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The Original Jewish Olympics

May 8, 2009 | by Mark Miller

Thought the Greeks invented the Olympics? Think again.

In all the excitement about the current Summer Olympics in Beijing, it may be easy to overlook another version of the Olympics of which many Jews today are sadly unaware -- the Jewish Olympics. That's right, you heard me – the Jewish Olympics. And, no, I'm not talking about the Maccabiah Games, the quadrennial Jewish Olympics, held in Israel each year following the Olympic Games. Those are fairly modern, having begun in 1932.

No, I'm talking about the original Jewish Olympics. Never heard of ‘em? Neither did I until my great-grandmother Rivka clued me in. I started researching it and what I found was so illuminating that I decided to write a book. I'm proud to let you know that my book has been accepted for publication by Manishevitz Publishing. So here's an excerpt from the "Complete History of the Original Jewish Olympics."

3732 B.C.E.

Two Jewish cavemen, Ogstein and Zubowitz, can't stop fighting for the affections of the lovely Moogberg. The mischievous Moogberg, sensing her power over them, suggests a competition: The first one to run a mile to the dinosaur watering hole and run back to her with a dinosaur tooth will win the right to have her as his girlfriend. The good news for Zubowitz is that he's a faster runner and so gets to the watering hole first. The even better news for Ogstein is that in the process of attempting to extract the tooth, Zubowitz is killed and eaten by the dinosaur. For their first date, Ogstein and Moogberg roast small, slow, overweight, easy-to-catch dinosaur chunks over a romantic fire singing "Ogstein, Row the Boat Ashore." This same event is repeated annually for the next 20 years as new suitors continue challenging Ogstein for the right to date Moogberg.

777 B.C.E.

The first Olympics games started by the Greeks was in 776 B.C.E. Were they inspired by the actions of the Jews a year earlier? Judge for yourself. This time it was two hill-dwelling women, Shirleyavros and Maxineastotle, who provided the inspiration. As they walked down the narrow, winding road to the market, they were disturbed to find cows and oxen asleep in the middle of the road, blocking their path. What to do? Shirleyavros jumped over one and challenged Maxineastotle to do the same, which she did. Before long, the two friends were jumping over increasingly larger beasts of burden, from greater distances away and even placing bets on their jumps. Now you know why today's hurdles are referred to as "oxen." OK, they aren't really called oxen, but think how flattered Shirleyavros and Maxineastotle would be if they were.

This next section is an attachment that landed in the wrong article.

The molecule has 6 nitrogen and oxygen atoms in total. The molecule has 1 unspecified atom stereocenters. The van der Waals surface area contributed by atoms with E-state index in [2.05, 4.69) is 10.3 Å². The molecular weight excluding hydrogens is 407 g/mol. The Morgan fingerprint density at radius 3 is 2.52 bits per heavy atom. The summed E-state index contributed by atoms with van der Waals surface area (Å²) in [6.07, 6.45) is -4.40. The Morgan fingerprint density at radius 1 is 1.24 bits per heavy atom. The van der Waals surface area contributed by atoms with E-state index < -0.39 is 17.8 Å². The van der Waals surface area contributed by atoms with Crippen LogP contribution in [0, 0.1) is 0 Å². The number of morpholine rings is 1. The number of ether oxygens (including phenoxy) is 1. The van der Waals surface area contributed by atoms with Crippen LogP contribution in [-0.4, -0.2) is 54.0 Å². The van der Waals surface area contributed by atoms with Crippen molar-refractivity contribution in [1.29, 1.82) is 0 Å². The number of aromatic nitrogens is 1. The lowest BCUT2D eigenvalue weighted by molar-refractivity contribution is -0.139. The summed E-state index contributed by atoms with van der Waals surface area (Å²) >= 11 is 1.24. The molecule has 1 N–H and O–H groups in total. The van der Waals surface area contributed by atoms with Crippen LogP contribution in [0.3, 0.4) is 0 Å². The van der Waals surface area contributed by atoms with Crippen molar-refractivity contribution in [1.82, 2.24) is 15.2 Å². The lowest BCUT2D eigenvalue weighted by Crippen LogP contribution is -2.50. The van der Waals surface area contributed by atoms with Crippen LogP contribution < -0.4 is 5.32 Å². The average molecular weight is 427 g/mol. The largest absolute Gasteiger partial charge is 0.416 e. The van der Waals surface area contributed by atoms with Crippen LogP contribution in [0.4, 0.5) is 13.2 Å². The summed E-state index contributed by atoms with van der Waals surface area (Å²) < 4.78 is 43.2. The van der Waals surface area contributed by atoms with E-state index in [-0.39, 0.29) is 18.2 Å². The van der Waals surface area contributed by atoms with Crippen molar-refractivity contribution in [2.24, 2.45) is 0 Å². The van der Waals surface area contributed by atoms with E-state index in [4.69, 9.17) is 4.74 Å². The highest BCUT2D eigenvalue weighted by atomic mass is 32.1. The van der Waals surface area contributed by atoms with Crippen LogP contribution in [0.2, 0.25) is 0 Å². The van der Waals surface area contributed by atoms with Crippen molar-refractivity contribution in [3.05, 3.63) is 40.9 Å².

1500 A.C.E.

Jews lived in Asia Minor for 2,400 years, where Turkey proved to be a safe haven for them. It was there that Jews flourished and contributed to the Ottoman Empire when upholsterer Otto Shmuelowitz, lacking enough fabric and wood to create a full sofa, inadvertently invented the Ottoman, a low-cushioned seat without backs or arms. Within two years, Otto's cousins, Sippy and Bobo Shmuelowitz, aspiring athletes, came up with the idea of stacking ten Ottomans on top of one another and having a tall Polish man fling Bobo over the top of the Ottomans. Despite Bobo suffering a concussion during one such workout, the "Pole-Vaulting" caught on like wildfire and before long, every major Turkish city had its own Olympics featuring the more politically correct "pole" vaulting. Descendants of the Shmuelowitz's today receive a percentage of sales for every ottoman and pole on the market.

Descendants of the Shmuelowitz's today receive a percentage of sales for every ottoman and pole on the market.

1865 A.C.E.

The contribution of Jews to the life and culture of the American Wild West has been well documented, but for our purposes here we will focus on two brothers, Mordechai and Yitzchak Earpstein (no relation to Wyatt). They were gold prospectors who theorized that the largest mother lode of the precious substance would most likely be found, not in the streams where their fellow prospectors were panning for it, nor in the mines, but rather up in the mountains themselves. Moderately successful exploring their theory, the brothers' connection to the Olympics comes into play with their method of getting their gold and themselves down the mountain. A series of connecting troughs wide enough to carry gold and humans quickly down – is now acknowledged as the inspiration for today's Olympic sport, luge. As a side note, Mordechai Earp years later originated the idea for combining lox, eggs and onions, which is why you can find it on some deli menus as the Mordechai Special.

All right, I know what you're thinking – "Mark, what with your obsession with finding the perfect cherry cheese blintz, how were you even able to find the time and focus to write a book like this?" Multi-tasking. But the other thing you're thinking is – "Mark, we thought this was supposed to be about the Original Jewish Olympics. All we see here is a selection of various Judaic Olympic events throughout history." Hey, the Jews kept getting kicked out of one country after another, so they had to take their Olympics with them. That's right, they were portable Olympics.

Finally, when you consider the obstacles and challenges the Jewish people have faced throughout history, and how we have triumphed and contributed to society, is it not fair to say that each of us Jews carries an Olympic flame in our heart and soul? Or it could be heartburn. Either way, we have much to be proud of. Next year in Jerusalem. Or better yet, 2012 in Jerusalem.

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